The fig tree (Ficus carica L.) is a fruit-bearing, tall tree thought to have originated in western Asia. The fig tree is commonly grown in warmer, drier climates and is hardy down to about 15 to 25 degrees Fahrenheit when dormant. A deciduous tree, the fig usually grows to 30 feet tall but can reach a height of 50 feet. The fig tree's branches are wide-spreading with weak wood and are self-pollinating. These large trees must grow in full sunlight in order to produce fruit.
General Fig Tree Identification
Identify the fig tree by inspecting its leaves, which should be large, singular and lobed. The bright-green leaves of the fig tree will have hairs on the surfaces and can grow up to 12 inches long.
Look for twisted, muscular branches with trunk bark that contains large nodules.
Study the flowers to identify the fig tree. The fig tree's tiny flowers are clustered inside of the green fig fruits cases, which form in the spring and develop on the previous season's growth.
Identify the fig tree by studying its fruits, which are green, brown or purple at maturity. The figs have a tough outer peel with a white rind, inside of which is gelatinous flesh and seed mass.
Identify Specific Fig Varieties
Identify the Black Jack fig tree by its dark-blue, bulbous fruits. The Italian Everbearing fig tree also has bluish-purple fruits, but they're lighter in color with reddish-pink flesh inside.
Identify the Black Mission fig tree's fruits by their pear-like shape and dark brown color. The Texas Everbearing fig tree also has brownish-colored fruits, but they have slight "necks" at the tops that are a lighter color.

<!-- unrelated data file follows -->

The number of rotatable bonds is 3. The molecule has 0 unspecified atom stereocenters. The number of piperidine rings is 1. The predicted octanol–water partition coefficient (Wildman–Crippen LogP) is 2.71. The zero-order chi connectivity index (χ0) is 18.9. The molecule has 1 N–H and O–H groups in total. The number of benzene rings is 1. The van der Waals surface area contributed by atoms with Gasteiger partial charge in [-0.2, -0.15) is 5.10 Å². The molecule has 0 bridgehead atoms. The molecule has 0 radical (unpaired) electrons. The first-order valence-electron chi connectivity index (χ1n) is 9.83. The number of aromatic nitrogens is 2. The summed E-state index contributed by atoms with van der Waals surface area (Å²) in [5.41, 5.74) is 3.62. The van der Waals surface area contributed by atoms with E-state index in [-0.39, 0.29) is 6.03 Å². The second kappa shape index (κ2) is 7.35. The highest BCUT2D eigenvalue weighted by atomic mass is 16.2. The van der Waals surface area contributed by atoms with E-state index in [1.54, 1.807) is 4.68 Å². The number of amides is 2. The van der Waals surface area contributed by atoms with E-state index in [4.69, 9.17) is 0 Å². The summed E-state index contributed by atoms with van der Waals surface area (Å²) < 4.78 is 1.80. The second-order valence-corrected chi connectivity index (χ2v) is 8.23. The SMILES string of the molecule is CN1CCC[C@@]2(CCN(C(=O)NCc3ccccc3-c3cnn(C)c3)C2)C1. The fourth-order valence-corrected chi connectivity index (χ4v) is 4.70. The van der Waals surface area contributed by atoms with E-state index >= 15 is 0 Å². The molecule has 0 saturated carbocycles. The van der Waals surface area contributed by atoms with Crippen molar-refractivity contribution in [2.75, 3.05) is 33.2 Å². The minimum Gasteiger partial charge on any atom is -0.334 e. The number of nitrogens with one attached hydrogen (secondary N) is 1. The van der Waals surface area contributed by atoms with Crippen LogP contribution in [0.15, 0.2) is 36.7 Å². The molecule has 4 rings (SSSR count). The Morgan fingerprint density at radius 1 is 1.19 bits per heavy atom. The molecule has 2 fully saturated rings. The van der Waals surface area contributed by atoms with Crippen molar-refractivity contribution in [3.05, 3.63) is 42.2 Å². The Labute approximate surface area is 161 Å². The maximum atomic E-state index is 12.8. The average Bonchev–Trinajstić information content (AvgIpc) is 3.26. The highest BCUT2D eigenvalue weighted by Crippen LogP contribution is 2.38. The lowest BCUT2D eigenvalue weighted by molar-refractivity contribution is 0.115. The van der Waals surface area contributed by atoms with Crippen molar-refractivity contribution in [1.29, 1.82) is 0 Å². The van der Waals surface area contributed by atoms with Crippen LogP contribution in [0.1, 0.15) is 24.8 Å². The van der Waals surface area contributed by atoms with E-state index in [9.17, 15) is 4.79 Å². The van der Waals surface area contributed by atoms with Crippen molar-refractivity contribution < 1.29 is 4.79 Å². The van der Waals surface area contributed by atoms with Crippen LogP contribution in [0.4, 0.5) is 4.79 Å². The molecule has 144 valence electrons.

Spot the Brown Turkey fig tree by looking for its dark-colored, teardrop-shaped fruits that have hints of deep red on the exterior. The Celestial fig, however, has more elongated and lighter purplish-brown fruits with pink fleshy interiors.
Decipher between the Conadria and White Kadota fig trees, which both have fruits with green peels. The Condadria's fruits are pear-shaped, while the White Kadota's fruits are rounder and have a slightly striped exterior.
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Sarah Terry brings 10 years of experience writing novels, business-to-business newsletters, and a plethora of how-to articles. Terry has written articles and publications for a wide range of markets and subject matters, including Medicine & Health, Eli Financial, Dartnell Publications and Eli Journals.